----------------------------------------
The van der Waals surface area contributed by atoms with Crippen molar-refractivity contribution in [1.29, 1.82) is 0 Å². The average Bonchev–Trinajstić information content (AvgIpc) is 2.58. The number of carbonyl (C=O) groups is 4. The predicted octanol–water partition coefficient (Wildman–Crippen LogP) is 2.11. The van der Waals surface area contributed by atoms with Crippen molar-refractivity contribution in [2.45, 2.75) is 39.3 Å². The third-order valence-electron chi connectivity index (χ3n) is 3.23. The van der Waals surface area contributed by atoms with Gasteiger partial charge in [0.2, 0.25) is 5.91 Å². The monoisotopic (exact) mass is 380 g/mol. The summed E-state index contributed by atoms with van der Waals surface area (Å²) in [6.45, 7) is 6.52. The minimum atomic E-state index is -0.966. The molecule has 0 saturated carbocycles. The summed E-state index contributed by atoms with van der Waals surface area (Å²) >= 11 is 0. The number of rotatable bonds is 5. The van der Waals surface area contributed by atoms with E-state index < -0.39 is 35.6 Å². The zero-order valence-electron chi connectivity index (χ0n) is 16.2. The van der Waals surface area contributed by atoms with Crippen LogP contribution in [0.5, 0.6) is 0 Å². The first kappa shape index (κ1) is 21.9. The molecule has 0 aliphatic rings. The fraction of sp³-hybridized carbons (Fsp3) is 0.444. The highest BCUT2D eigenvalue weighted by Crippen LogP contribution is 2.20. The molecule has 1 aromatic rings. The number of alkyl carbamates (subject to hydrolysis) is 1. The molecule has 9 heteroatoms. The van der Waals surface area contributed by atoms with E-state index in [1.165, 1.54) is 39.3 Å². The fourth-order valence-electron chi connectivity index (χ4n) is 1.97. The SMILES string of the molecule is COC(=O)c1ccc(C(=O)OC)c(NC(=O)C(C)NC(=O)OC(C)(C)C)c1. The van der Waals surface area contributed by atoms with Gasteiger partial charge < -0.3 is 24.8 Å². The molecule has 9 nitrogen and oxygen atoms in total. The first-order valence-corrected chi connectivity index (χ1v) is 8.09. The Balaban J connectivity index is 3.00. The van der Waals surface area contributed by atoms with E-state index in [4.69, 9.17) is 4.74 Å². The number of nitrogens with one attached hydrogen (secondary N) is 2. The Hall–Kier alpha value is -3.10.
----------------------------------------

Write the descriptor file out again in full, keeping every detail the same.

The van der Waals surface area contributed by atoms with Crippen molar-refractivity contribution in [1.29, 1.82) is 0 Å². The average Bonchev–Trinajstić information content (AvgIpc) is 2.58. The number of carbonyl (C=O) groups is 4. The predicted octanol–water partition coefficient (Wildman–Crippen LogP) is 2.11. The van der Waals surface area contributed by atoms with Crippen molar-refractivity contribution in [2.45, 2.75) is 39.3 Å². The third-order valence-electron chi connectivity index (χ3n) is 3.23. The van der Waals surface area contributed by atoms with Gasteiger partial charge in [0.2, 0.25) is 5.91 Å². The monoisotopic (exact) mass is 380 g/mol. The summed E-state index contributed by atoms with van der Waals surface area (Å²) in [6.45, 7) is 6.52. The minimum atomic E-state index is -0.966. The molecule has 0 saturated carbocycles. The summed E-state index contributed by atoms with van der Waals surface area (Å²) >= 11 is 0. The number of rotatable bonds is 5. The van der Waals surface area contributed by atoms with E-state index < -0.39 is 35.6 Å². The zero-order valence-electron chi connectivity index (χ0n) is 16.2. The van der Waals surface area contributed by atoms with Crippen LogP contribution in [0.5, 0.6) is 0 Å². The first kappa shape index (κ1) is 21.9. The molecule has 0 aliphatic rings. The fraction of sp³-hybridized carbons (Fsp3) is 0.444. The highest BCUT2D eigenvalue weighted by Crippen LogP contribution is 2.20. The molecule has 1 aromatic rings. The number of alkyl carbamates (subject to hydrolysis) is 1. The molecule has 9 heteroatoms. The van der Waals surface area contributed by atoms with E-state index in [1.165, 1.54) is 39.3 Å². The fourth-order valence-electron chi connectivity index (χ4n) is 1.97. The SMILES string of the molecule is COC(=O)c1ccc(C(=O)OC)c(NC(=O)C(C)NC(=O)OC(C)(C)C)c1. The van der Waals surface area contributed by atoms with Gasteiger partial charge < -0.3 is 24.8 Å². The molecule has 9 nitrogen and oxygen atoms in total. The first-order valence-corrected chi connectivity index (χ1v) is 8.09. The Balaban J connectivity index is 3.00. The van der Waals surface area contributed by atoms with E-state index in [4.69, 9.17) is 4.74 Å². The number of nitrogens with one attached hydrogen (secondary N) is 2. The Hall–Kier alpha value is -3.10.